“There’s nothing like hugging poor people. Let’s face it—Khmer Rouge, poverty, and all, Cambodians are quite a miserable lot. You can make up for the injustices of history by walking up to them and hugging them, allowing yourself to be penetrated by the unmistakable warmth of the satisfied vanity. Angelina does it and we all know Angelina is wonderful.”

Upon arriving in Cambodia you must buy a fashionable Mao hat and a red khroma which you can wrap around your neck like a local. You can then roam about the country with a grave face, blending in and lamenting the sufferings caused by the Khmer Rouge 30 years ago. There’s a hope though—in spite of all the sufferings Cambodian children do smile.” (Lonely Planet 2007, Enhanced Edition, p. 43.)

Krang and Phnum Chi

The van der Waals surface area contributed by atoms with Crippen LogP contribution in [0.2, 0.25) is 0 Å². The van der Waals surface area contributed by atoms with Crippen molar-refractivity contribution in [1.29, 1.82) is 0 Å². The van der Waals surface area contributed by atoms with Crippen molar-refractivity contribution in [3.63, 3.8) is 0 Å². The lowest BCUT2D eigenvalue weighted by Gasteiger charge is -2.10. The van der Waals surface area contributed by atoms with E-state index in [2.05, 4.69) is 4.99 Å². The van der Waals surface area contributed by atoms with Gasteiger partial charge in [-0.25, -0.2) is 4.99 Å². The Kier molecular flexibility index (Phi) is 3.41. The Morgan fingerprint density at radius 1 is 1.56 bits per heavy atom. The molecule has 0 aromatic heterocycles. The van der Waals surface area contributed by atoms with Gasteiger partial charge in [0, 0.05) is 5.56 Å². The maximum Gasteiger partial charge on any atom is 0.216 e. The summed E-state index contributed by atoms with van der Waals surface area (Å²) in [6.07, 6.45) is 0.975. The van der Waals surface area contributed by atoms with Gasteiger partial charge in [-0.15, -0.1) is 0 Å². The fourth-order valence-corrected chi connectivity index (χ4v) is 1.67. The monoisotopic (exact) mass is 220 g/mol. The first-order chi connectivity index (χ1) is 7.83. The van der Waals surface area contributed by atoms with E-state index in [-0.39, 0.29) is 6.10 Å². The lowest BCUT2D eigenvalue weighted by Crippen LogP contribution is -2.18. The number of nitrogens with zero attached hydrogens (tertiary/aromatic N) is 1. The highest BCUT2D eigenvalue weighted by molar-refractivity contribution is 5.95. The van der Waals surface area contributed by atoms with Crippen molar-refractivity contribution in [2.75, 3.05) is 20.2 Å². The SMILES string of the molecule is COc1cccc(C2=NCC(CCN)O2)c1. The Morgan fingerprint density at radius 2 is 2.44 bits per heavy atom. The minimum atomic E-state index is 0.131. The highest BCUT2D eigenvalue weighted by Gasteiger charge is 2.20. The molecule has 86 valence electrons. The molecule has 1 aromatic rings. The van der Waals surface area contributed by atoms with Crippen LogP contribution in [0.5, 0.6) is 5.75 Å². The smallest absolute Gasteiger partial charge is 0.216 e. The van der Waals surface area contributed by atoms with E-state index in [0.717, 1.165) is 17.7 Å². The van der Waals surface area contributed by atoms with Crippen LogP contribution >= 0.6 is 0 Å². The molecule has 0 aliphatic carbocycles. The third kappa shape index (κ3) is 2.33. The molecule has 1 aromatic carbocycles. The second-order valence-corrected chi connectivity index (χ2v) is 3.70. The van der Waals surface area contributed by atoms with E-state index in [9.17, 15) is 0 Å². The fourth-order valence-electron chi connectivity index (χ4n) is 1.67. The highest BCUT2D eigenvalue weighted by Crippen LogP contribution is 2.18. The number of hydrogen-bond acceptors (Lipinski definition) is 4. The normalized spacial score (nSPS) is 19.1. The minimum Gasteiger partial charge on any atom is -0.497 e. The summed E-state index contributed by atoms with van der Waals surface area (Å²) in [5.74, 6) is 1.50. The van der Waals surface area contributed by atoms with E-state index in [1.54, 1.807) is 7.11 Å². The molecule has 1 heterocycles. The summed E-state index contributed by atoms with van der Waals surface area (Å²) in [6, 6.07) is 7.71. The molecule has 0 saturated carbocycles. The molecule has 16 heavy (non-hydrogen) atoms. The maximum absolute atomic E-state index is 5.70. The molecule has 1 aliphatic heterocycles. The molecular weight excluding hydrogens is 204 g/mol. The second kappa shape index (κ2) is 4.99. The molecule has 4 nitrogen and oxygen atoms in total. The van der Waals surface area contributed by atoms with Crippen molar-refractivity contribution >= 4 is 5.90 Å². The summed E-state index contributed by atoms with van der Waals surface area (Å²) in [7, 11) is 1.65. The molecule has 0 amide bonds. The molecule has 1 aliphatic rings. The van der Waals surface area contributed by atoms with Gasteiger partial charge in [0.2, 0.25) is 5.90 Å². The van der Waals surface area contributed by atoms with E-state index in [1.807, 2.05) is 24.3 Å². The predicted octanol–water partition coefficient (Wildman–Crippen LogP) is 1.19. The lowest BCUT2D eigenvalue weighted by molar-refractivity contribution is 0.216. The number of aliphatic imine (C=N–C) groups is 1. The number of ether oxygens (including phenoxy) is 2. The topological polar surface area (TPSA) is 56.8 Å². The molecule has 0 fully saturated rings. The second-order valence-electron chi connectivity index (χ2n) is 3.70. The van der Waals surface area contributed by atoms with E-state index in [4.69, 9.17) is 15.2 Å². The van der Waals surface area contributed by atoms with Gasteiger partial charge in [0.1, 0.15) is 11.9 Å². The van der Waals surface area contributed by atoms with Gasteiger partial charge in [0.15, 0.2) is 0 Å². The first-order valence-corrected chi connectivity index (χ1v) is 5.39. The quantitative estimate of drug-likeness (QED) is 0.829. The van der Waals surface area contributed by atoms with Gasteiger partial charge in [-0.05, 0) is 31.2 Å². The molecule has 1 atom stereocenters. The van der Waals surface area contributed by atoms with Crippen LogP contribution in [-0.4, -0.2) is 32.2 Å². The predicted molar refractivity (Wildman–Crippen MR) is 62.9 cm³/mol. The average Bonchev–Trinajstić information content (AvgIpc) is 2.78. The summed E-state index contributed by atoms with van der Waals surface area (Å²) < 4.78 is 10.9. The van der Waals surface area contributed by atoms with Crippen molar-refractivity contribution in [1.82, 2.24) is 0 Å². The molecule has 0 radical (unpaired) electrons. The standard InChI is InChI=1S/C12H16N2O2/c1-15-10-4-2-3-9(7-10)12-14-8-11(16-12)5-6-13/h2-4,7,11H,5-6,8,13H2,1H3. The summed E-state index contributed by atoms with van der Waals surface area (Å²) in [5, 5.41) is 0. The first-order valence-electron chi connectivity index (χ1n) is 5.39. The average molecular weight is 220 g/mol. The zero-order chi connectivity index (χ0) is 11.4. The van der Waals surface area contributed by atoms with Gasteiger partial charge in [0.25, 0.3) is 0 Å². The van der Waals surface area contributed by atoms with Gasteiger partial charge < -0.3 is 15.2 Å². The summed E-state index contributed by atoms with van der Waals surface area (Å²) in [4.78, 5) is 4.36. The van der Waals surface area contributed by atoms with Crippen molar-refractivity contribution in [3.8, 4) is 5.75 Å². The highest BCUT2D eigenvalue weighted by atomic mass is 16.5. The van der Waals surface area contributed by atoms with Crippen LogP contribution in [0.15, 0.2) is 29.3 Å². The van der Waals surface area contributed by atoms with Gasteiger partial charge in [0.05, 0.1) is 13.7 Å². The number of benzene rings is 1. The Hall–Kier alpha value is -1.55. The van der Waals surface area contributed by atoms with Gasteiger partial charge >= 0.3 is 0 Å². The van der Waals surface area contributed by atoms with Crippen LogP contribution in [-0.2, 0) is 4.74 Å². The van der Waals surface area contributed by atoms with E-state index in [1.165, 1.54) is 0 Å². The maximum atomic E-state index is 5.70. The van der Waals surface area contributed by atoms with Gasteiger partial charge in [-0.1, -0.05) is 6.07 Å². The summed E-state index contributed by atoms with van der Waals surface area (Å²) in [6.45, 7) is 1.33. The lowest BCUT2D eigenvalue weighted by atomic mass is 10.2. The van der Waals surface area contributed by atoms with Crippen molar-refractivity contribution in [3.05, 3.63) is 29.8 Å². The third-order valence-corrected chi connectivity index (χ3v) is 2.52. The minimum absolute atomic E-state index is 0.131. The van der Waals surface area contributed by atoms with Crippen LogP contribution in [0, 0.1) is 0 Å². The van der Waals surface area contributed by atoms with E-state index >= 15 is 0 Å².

“Discovered by a group of New Zealand hikers in 2004, the wild village of Krang and the fascinating surroundings have already become the trophy desired by every adventure traveller to Cambodia. Krang and Phnum Chi are only for the very adventurous and indeed no place of comfort. But for those seeking adventure and the chance to feel like real explorers in a profoundly exotic world it’s the place to go. (--) Untouched by modern religions, the people around Phnom Chi have fused Angkorean theocracy with mysterious totemic beliefs and anthropomorphic deities. In the local pantheon the most powerful of spirits is the Tiger-God and legend has it that in every generation one man in the village must walk up Phnom Chi mountain in the company of a tiger to secure the well-being of this generation. In bad years, a woman is chose to kiss a King Cobra at he end of the rainy season secure protection for the village. Although locals may invite you to try, don’t do it—please see highlighted box.”